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  Editor's Note

Why a "Family" issue? 

Claire O'Connell, age 7There are a number of answers. The first is that Holy Cross has a long tradition of calling itself a family. According to sociology Professor Ed Thompson, this is an appropriate use of the word. If one definition of family involves a sense of belonging and a shared set of goals and beliefs, then Holy Cross qualifies. And if you think of our tendency to intermarry, attend reunions and send our children to Alma Mater, the idea of the College as an ever-growing extended family feels correct. 

Out in the larger world, the notion of "family"-what it was, what it is, what it's becoming-is a much-discussed topic. On my desk is another Wall Street Journal article on family-friendly companies. It sits atop the latest Newsweek, which features Susan Faludi's recent book on men and their new role in society and in the life of the family. Were I to walk downstairs to the cafeteria right now and eavesdrop on the lunch table conversations of my colleagues, I'm fairly certain I'd hear a dozen different juggling scenarios; stories involving child care recommendations, elder-care dilemmas, parent-teacher conferences, soccer practices, and dance recitals. 

As the baby boomers find themselves in the thick of mid-life, the questions of what constitutes a family and of how to sustain a family, become preeminent in a world that appears more fragmented all the time. And as our culture careens toward the millennium, our answers to those questions become more complex. 

The articles in this issue are windows onto some families of the 1990s. We look at how one family was built through adoption and how another has coped and grown with the challenges of a special needs child. We visit with a stay-at-home dad and talk with our resident expert on the Family Medical Leave Act. And interwoven through all of these pieces, we've printed the drawings of some children of the Holy Cross family-representations of how kids view their own clans.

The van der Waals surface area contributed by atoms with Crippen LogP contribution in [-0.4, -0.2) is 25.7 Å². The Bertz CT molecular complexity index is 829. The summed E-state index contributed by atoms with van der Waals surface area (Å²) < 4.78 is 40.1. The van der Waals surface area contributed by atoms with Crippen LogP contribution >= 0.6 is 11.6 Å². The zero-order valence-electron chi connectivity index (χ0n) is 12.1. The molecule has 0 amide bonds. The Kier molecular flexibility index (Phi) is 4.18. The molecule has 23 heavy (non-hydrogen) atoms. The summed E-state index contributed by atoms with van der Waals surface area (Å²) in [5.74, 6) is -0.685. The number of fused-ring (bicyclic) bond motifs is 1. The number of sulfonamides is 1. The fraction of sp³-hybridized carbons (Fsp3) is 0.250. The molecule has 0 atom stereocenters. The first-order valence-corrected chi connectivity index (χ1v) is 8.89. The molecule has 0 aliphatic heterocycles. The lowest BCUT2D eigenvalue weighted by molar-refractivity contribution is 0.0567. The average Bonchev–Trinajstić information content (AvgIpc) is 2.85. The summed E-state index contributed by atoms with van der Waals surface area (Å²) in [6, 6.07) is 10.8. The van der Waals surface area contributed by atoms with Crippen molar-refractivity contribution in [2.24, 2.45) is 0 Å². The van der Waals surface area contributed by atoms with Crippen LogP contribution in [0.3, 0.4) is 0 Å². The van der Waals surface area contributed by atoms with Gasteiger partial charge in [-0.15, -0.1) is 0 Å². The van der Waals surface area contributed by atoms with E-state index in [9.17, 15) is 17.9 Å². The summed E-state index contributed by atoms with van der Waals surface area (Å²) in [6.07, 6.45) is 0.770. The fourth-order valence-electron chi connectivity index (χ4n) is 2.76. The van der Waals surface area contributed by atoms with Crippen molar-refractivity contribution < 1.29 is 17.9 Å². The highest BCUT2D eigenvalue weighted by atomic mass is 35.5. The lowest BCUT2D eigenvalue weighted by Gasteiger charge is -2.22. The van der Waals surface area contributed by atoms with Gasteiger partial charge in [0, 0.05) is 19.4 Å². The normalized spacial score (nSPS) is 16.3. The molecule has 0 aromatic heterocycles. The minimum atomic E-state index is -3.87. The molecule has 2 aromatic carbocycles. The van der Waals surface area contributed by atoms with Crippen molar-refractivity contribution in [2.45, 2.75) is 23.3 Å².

After months of reading, editing and proofing these articles, in the end it is the children's drawings I keep coming back to. Clearly, these artists have little need of our definitions. They may or may not be budding Rembrandts, but they've all found their subject. With the minimalist's pencil sketch, the vibrant colors of neon markers, or the reliable Crayola, they've depicted the people who give them a sense of love, of belonging, of connection. 

Yes, today's families are stressed, rushed, pulled in a hundred different directions at once. (When I nagged our president-the first Holy Cross president to have children-for his "Road Signs" essay, he sent the piece to me with an attached note: Sorry this is late, I have family . Classic Vellaccio humor and, for many of us, easy to relate to.) But the shared joys and sorrows and needs that bind family members together have not been dismantled by the changes of the last half-century. 

There's a good chance you're reading this at the end of a long workday. Maybe you've already checked the homework, wrestled the kids into pajamas, read Mike Mulligan and his Steam Shovel for the hundredth time, and fetched that last glass of water before sleep. But before you make tomorrow's lunches or return the calls on the answering machine or tackle a load of overdue laundry, take a look at the children's drawings. It won't make tomorrow any smoother. But it might give you a smile before you turn in. 



Jack O'Connell


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